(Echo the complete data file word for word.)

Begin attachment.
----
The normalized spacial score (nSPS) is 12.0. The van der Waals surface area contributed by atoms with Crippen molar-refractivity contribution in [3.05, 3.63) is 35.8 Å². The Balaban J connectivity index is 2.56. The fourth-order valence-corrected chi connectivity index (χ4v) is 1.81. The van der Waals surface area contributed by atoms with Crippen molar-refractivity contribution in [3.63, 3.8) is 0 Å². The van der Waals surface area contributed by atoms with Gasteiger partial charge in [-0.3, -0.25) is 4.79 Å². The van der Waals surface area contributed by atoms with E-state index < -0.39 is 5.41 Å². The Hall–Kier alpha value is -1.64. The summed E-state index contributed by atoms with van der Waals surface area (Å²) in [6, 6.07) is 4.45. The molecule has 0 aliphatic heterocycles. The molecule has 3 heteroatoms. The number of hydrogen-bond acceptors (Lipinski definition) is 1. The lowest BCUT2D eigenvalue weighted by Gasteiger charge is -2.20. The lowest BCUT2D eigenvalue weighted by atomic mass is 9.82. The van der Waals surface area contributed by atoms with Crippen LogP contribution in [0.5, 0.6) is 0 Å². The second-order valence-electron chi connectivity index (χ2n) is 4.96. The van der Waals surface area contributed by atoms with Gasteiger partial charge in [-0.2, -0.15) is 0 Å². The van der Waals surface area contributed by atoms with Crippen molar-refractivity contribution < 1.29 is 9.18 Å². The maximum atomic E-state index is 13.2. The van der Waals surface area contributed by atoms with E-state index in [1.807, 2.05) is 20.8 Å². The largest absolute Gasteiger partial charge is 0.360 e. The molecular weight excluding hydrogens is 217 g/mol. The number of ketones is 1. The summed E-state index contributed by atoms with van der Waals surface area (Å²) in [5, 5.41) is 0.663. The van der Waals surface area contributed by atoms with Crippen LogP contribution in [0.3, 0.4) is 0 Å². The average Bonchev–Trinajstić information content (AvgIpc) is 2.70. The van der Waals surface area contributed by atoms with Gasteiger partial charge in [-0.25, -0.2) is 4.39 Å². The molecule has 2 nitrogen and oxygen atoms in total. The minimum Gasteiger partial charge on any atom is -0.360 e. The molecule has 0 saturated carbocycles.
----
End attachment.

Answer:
The normalized spacial score (nSPS) is 12.0. The van der Waals surface area contributed by atoms with Crippen molar-refractivity contribution in [3.05, 3.63) is 35.8 Å². The Balaban J connectivity index is 2.56. The fourth-order valence-corrected chi connectivity index (χ4v) is 1.81. The van der Waals surface area contributed by atoms with Crippen molar-refractivity contribution in [3.63, 3.8) is 0 Å². The van der Waals surface area contributed by atoms with Gasteiger partial charge in [-0.3, -0.25) is 4.79 Å². The van der Waals surface area contributed by atoms with E-state index < -0.39 is 5.41 Å². The Hall–Kier alpha value is -1.64. The summed E-state index contributed by atoms with van der Waals surface area (Å²) in [6, 6.07) is 4.45. The molecule has 0 aliphatic heterocycles. The molecule has 3 heteroatoms. The number of hydrogen-bond acceptors (Lipinski definition) is 1. The lowest BCUT2D eigenvalue weighted by Gasteiger charge is -2.20. The lowest BCUT2D eigenvalue weighted by atomic mass is 9.82. The van der Waals surface area contributed by atoms with Crippen LogP contribution in [0.5, 0.6) is 0 Å². The second-order valence-electron chi connectivity index (χ2n) is 4.96. The van der Waals surface area contributed by atoms with Gasteiger partial charge in [-0.2, -0.15) is 0 Å². The van der Waals surface area contributed by atoms with Crippen molar-refractivity contribution < 1.29 is 9.18 Å². The maximum atomic E-state index is 13.2. The van der Waals surface area contributed by atoms with E-state index in [1.807, 2.05) is 20.8 Å². The largest absolute Gasteiger partial charge is 0.360 e. The molecular weight excluding hydrogens is 217 g/mol. The number of ketones is 1. The summed E-state index contributed by atoms with van der Waals surface area (Å²) in [5, 5.41) is 0.663. The van der Waals surface area contributed by atoms with Crippen LogP contribution in [0.3, 0.4) is 0 Å². The average Bonchev–Trinajstić information content (AvgIpc) is 2.70. The van der Waals surface area contributed by atoms with Gasteiger partial charge in [-0.25, -0.2) is 4.39 Å². The molecule has 2 nitrogen and oxygen atoms in total. The minimum Gasteiger partial charge on any atom is -0.360 e. The molecule has 0 saturated carbocycles.